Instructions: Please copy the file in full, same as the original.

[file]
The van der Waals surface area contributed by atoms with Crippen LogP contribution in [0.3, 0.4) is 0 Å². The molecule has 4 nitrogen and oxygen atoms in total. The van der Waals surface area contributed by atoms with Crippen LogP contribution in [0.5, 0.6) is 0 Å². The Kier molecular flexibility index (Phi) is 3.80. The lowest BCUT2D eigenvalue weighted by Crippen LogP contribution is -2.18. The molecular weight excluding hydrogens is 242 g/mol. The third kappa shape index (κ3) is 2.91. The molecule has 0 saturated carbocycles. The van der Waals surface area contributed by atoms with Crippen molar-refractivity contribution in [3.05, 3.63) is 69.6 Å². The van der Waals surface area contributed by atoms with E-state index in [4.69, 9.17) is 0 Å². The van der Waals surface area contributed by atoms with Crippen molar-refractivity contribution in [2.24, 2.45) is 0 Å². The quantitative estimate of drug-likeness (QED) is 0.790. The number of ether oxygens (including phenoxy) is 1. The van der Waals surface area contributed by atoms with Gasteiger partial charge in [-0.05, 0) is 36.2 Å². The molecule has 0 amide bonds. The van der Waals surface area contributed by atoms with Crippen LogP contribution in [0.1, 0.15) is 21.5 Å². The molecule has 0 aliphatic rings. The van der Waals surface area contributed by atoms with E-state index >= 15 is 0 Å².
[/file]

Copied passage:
The van der Waals surface area contributed by atoms with Crippen LogP contribution in [0.3, 0.4) is 0 Å². The molecule has 4 nitrogen and oxygen atoms in total. The van der Waals surface area contributed by atoms with Crippen LogP contribution in [0.5, 0.6) is 0 Å². The Kier molecular flexibility index (Phi) is 3.80. The lowest BCUT2D eigenvalue weighted by Crippen LogP contribution is -2.18. The molecular weight excluding hydrogens is 242 g/mol. The third kappa shape index (κ3) is 2.91. The molecule has 0 saturated carbocycles. The van der Waals surface area contributed by atoms with Crippen molar-refractivity contribution in [3.05, 3.63) is 69.6 Å². The van der Waals surface area contributed by atoms with E-state index in [4.69, 9.17) is 0 Å². The van der Waals surface area contributed by atoms with Crippen molar-refractivity contribution in [2.24, 2.45) is 0 Å². The quantitative estimate of drug-likeness (QED) is 0.790. The number of ether oxygens (including phenoxy) is 1. The van der Waals surface area contributed by atoms with Gasteiger partial charge in [-0.05, 0) is 36.2 Å². The molecule has 0 amide bonds. The van der Waals surface area contributed by atoms with Crippen LogP contribution in [0.1, 0.15) is 21.5 Å². The molecule has 0 aliphatic rings. The van der Waals surface area contributed by atoms with E-state index >= 15 is 0 Å².